Palace: Duterte willing to be a guinea pig for Russia’s COVID-19 vaccine if PSG allows it

Published August 12, 2020, 11:28 AM

by Genalyn Kabiling

President Duterte is willing to be a “guinea pig” for the coronavirus vaccine developed by Russia but such action will still depend on the approval of his security team, Malacañang said Wednesday.

President Rodrigo Roa Duterte
(KING RODRIGUEZ/PRESIDENTIAL PHOTO / MANILA BULLETIN)

Presidential spokesman Harry Roque said although the President has offered to risk his life to take the vaccine shot, he has actually “limited” free will for safety and security reasons.

“It was perfectly fine for him to offer it because that’s his way of telling the people that ‘I want us to have a vaccine and if I have to be a guinea pig for it, i don’t mind.’ Because that’s the attitude of the President. He’s old, he’s at the end of his term, he can sacrifice his life for the Filipino people,” he said over CNN Philippines Wednesday.

“But as to whether or not the PSG (Presidential Security Group) will actually allow him is a different thing,”he said.

Roque said the PSG implements strict safety and health protocols to ensure the President’s wellbeing especially during the coronavirus pandemic. He recalled that after delivering his State of the Nation Address (SONA) last month, Duterte wanted to shake hands with lawmakers but the PSG did not allow him.

“It’s difficult to be President because you have limited free will. The PSG is there to guard you and they are very good at doing their job,” he said.

The President recently accepted Russia’s offer to supply potential coronavirus vaccines to the Philippines and volunteered to take the first shot. The Palace already sent word to Russia that the Philippines is ready to work with Russia on clinical trials, vaccine supply, and production but stressed that such cooperative initiative must be “consistent” with testing and health protocols.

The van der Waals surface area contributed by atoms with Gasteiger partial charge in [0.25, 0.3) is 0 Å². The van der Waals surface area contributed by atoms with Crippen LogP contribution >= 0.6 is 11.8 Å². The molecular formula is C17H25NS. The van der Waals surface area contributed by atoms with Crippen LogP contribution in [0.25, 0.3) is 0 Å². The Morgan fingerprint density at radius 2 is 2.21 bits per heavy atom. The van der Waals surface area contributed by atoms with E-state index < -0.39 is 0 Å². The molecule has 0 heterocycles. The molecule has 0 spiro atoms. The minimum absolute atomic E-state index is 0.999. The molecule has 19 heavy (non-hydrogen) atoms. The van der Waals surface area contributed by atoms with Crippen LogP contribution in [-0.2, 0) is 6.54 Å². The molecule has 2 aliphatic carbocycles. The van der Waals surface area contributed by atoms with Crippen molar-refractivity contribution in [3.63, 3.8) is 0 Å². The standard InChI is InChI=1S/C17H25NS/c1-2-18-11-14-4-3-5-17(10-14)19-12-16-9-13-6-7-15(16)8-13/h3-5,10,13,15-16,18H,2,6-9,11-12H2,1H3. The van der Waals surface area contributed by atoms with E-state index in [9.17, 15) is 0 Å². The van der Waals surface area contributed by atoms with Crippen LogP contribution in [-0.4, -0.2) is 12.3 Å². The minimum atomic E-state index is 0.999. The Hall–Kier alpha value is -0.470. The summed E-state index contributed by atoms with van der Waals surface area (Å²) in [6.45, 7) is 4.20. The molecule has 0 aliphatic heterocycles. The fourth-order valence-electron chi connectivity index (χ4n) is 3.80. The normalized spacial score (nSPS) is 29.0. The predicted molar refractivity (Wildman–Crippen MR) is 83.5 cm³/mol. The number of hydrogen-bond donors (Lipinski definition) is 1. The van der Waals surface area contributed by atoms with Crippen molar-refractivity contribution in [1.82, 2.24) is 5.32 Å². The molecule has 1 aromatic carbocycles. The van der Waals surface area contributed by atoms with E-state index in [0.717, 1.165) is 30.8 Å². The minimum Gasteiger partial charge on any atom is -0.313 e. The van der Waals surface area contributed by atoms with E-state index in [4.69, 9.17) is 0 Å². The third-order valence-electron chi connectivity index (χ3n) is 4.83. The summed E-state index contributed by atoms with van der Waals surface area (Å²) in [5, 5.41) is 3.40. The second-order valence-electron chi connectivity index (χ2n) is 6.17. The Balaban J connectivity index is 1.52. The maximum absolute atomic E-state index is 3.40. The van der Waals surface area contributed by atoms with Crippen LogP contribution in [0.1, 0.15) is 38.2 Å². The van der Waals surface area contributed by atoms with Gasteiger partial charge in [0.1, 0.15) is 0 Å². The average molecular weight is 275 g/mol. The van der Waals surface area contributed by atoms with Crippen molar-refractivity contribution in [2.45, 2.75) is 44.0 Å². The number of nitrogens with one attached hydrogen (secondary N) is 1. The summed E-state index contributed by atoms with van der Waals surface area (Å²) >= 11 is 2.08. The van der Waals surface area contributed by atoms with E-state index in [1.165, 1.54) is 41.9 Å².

Russia recently unveiled its potential vaccine for the coronavirus, reportedly dubbed Sputnik V, with plans to test the product in foreign countries like the Philippines. Some scientists, however, are skeptical about Russia’s claim about the vaccine, citing the need for data to determine if it is safe and effective.

Roque said Russia’s coronavirus vaccine must still hurdle the regulatory approval of the Food and Drug Administration (FDA). He said authorities could allow “compassionate use” of a potential coronavirus drug for limited people but not for mass distribution.

He said the President is grateful for Russia’s offer to supply vaccines to the country owing to the friendly relations between them. He said the government has sought clarification if Russia will give the vaccines for free.

“He already recognizes that he has a debt of gratitude because the Russians considered us first for the vaccine,” Roque said.

“If Russia had developed this and we did not have the same kind of ties that we do now with Russia, they would not have offered it to us,” he added.

 
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